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Helicopter company gives impoverished students wings

Xinhua | Updated: 2018-08-03 07:54

A helicopter from Lhasa Snow Eagle General Aviation flies above the Lhasa River in the Tibet autonomous region. [He Penglei/China News Service]

Chenre Yeshe, 21, is one of nine children from a herder's family in Damshung county in Lhasa, capital of the Tibet autonomous region. Her new job as a helicopter pilot makes her hometown proud.

"Once I flew a helicopter back to Damshung county, and my fellow villagers said I was like a fairy flying in the blue sky, and that I was the pride of Damshung," she said.

Chenre Yeshe is the first female pilot at Lhasa Snow Eagle General Aviation, a joint venture founded by the Lhasa government and Ruoer General Aviation Development Group - better known as Ruohang - which is based in Nanjing, Jiangsu province.

Snow Eagle started with four helicopters in April. The company plans to build its fleet in Tibet to 32 helicopters for tourism, emergency aid and environmental patrols, and the number is expected to reach up to 200 in the long term.

Its helicopters have made 4,000 trips over the Qinghai-Tibet Plateau, and Ruohang Chairman Lyu Yong said he expects they will make a total of 30,000 trips this year.

The company recruited 28 students in the first batch, including 16 women from vocational schools and universities. All are from poor families. The candidates were trained in Suzhou, Jiangsu, about 4,000 kilometers from Lhasa.

"So far 15 pilots and maintenance workers have finished training and started work," Lyu said. "When my company started operations in Lhasa, we told pilot recruits from impoverished families that training for them was free."

Nanjing Vice-Mayor Hu Hong, who was dispatched to work in Lhasa in 2015, advised the company to establish operations in Tibet.

"The purpose is to train local people to become pilots and seize the opportunities of booming tourism," he said. "The company also hires herders to collect meteorological information, which is a source of increased income for the herders."

Chenre Yeshe studied at a vocational school in Lhasa before being admitted to the pilot training program. "Forty of my classmates applied, and I was the only one who qualified," she said.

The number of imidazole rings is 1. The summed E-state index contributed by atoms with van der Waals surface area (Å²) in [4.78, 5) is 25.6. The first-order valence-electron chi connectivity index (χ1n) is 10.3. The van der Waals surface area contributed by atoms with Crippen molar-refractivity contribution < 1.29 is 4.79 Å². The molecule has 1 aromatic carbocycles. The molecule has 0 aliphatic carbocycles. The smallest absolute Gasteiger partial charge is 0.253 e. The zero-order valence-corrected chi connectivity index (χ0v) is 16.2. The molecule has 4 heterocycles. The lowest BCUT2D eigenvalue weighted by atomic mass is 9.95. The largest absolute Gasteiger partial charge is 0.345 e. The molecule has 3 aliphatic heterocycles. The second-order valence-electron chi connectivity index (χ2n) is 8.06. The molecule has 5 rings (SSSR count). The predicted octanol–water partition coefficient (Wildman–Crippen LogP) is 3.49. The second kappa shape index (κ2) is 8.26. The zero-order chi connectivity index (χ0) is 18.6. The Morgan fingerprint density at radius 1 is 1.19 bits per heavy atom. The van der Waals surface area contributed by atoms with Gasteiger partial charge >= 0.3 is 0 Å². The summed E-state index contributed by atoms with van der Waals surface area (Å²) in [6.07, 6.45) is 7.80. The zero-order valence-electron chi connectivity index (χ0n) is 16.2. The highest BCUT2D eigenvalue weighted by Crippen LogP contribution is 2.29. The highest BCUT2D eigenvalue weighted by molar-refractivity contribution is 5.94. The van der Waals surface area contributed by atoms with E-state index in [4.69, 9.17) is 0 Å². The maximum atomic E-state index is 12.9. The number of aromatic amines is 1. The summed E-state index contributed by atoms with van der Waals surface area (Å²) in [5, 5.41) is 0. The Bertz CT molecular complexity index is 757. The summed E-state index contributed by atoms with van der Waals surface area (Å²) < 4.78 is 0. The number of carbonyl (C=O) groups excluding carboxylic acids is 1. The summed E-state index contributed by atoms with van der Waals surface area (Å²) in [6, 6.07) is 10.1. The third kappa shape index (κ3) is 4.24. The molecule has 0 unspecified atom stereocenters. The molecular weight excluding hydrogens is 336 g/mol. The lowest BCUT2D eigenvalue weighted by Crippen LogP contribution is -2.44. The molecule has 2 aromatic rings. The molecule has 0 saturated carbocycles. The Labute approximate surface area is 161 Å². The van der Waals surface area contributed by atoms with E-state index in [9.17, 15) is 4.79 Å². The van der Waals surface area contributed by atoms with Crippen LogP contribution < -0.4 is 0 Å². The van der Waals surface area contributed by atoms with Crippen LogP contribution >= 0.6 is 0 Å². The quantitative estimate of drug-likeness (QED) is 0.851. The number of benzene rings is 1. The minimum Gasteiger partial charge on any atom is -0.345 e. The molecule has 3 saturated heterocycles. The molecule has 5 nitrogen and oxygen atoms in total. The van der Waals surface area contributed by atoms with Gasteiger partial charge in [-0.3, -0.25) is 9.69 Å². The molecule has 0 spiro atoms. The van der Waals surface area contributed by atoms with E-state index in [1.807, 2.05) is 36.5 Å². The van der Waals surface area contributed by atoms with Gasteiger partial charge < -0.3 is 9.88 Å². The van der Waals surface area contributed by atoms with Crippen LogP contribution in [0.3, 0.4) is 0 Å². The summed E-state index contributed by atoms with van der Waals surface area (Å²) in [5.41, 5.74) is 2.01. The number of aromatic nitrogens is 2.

She began working when she was still in middle school. "I earned 50 yuan ($7.50) a day carrying stones for road construction," she said. "When I went to ask for a job, they said I was too young and weak. I begged the boss to let me try for a day without needing to pay me and I eventually got my part-time job."

Chenre Yeshe now earns 14,600 yuan a month. She only keeps 600 yuan and hands the rest to her parents.

"About 15 years ago, my elder sister had good marks in the national college entrance examination, and was admitted to university, but my mother was sick and needed money for surgery, so my sister gave up university and worked odd jobs in Lhasa," she said. "I'm glad to be of help to my family now."

Chenre Yeshe's colleague, 24-year-old Gyatso, graduated from Tibet University.

"I dreamed of becoming a pilot when I was young," he said. "When I graduated, I planned to become a computer teacher, but then this opportunity came, and I was ecstatic that I could pursue my dreams.

"Lyu did not think I could become a good pilot, so I went to him a couple of times to tell him how much I wanted to become one. He finally gave me an offer."

Another of Snow Eagle's new employees is Baima Yangzom, who grew up in an orphanage in Lhasa. She lost part of a finger when helping her grandmother with farm work when she was little.

"It is so sad I could not become a pilot, but working in ground maintenance is good enough," she said.

Snow Eagle is now recruiting a second batch of trainee pilots, in Lhoka.



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